SherpaBlog: New Email Rule: Nonresponders May Still Love Getting Your Email

September 8th, 2008

The old rule of thumb in email marketing was “the purpose of email is to get a response, such as an open, and a click.” So, most marketers measured their success rate by opens, clicks and, possibly, conversions.

If an opt-in didn’t click in a long time period (30 days for a daily, 90 for a weekly, 120 for a monthly), then marketers started to worry. Was the name a dud? Did the recipient think you were spamming them? Had their interests changed? Had your past content disappointed them?

Nonresponders are worrisome. It may mean you’re doing a bad job at relevancy. It may be because you may be flagged as a possible spammer by reputation filters, which then stop further email from being delivered.

New anecdotal evidence from MarketingSherpa’s own experiences suggest, however, that nonresponders may not be as big a problem as you think. Our editorial team conducted a test that every marketer should consider; we picked up the phone and called some nonresponders. “Why don’t you open anymore? Why don’t you click?”

The most common answer shocked us. “I do. I like your email. Don’t stop sending it. I may not always have time to read it, but I want it.”

Next we looked at our own response data. Online advertisers know that 40% or more of their responses may be delayed response “view-throughs.” This means the responders saw the ad, but didn’t click on it. Instead, they responded by going to the website (or using another media, such as phone) on their own from a few minutes to as much as 30 days later.

We wondered – doesn’t it make sense that email responders may behave in a similar fashion? They may not click on your email, or even open it. But they see your brand name in their in-box, as well as a subject line. Those two items alone may trigger a delayed response later.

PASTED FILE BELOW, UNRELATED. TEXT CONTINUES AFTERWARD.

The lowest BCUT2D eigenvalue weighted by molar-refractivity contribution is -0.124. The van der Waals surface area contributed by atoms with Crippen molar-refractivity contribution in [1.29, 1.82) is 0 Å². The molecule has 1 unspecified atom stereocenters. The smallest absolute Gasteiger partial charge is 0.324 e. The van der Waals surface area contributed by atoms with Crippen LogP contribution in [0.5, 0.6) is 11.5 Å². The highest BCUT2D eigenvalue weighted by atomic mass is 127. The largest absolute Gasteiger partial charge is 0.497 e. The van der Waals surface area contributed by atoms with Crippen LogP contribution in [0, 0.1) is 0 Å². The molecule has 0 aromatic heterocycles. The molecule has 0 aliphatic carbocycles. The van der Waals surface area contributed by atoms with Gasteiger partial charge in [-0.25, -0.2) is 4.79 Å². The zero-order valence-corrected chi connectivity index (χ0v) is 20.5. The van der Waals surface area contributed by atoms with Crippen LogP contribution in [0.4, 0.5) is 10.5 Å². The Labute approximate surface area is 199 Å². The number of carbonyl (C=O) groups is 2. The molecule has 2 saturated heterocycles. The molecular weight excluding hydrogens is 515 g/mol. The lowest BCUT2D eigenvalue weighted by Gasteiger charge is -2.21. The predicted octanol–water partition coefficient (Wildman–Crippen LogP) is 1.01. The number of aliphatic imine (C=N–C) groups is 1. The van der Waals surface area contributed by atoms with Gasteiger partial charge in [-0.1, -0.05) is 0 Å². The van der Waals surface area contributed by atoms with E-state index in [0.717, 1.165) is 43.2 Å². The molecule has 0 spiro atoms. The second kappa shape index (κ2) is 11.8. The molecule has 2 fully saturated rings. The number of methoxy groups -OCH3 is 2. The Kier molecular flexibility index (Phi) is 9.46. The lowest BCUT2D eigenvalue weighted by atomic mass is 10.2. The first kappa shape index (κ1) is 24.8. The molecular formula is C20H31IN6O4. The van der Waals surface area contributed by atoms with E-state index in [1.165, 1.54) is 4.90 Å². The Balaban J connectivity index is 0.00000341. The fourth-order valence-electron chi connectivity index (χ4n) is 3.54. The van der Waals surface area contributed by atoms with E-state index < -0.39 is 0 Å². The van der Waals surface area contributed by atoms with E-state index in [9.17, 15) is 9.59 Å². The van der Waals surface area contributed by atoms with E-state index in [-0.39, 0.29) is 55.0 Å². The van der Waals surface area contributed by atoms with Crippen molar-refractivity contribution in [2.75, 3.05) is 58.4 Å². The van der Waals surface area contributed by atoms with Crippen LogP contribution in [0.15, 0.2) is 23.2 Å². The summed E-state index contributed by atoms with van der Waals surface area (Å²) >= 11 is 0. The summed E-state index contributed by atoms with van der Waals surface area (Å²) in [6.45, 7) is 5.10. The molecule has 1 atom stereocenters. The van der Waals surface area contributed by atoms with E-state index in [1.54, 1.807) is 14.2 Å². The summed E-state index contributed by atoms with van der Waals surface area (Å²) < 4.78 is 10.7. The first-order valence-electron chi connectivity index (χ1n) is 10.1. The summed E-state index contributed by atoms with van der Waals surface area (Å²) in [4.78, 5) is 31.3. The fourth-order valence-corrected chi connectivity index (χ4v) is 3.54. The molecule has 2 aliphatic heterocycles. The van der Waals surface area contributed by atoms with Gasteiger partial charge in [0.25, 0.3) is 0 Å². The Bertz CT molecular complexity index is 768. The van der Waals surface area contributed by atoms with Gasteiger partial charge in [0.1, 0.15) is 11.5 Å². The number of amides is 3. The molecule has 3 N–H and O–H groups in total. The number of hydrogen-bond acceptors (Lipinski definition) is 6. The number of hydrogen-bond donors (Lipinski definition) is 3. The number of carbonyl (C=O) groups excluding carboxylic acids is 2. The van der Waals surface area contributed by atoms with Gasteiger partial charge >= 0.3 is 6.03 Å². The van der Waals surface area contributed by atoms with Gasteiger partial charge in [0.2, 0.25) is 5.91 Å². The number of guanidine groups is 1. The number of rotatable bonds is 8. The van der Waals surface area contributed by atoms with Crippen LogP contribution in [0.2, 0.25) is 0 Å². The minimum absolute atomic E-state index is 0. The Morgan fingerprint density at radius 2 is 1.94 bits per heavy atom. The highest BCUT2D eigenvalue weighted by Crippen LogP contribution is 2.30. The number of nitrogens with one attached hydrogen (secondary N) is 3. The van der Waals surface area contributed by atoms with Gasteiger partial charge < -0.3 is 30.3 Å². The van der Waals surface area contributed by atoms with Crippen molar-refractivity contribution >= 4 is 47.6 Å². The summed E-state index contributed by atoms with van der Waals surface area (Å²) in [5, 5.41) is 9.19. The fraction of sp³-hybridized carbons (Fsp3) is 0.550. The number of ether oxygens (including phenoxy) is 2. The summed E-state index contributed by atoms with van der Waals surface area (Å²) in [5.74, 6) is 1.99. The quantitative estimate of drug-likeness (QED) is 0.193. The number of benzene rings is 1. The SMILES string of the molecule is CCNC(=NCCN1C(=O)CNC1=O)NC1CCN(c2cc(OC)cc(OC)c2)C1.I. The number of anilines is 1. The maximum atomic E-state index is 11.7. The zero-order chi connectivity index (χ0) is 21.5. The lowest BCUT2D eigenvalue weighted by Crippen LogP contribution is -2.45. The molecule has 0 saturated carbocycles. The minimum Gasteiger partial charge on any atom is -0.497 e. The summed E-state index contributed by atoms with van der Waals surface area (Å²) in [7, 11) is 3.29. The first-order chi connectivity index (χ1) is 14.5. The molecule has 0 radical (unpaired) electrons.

When I consider my own personal use of email, that’s certainly true. I sign up for certain emails just as a reminder to go visit that brand’s site or retail store when I need something. It doesn’t mean I want to actually read or click on their emails all the time. Their presence in my inbox alone is enough for me.

I’m not saying you should ignore your non-responders. Given reputation-based filter concerns alone, you should be at least decreasing frequency to nonresponders so you’re not pinging them all the time. You might also want to survey them by email and/or by other methods. And, cross-reference your other customer records with email. Find out which of your “nonresponders” may actually be responding like crazy through other channels than the email links you send them.

The new email rule is: Don’t fire nonresponders before asking first. Until you know why, you can’t fix things.
Have you surveyed your nonresponders or run other tests with them? Let me know by commenting below.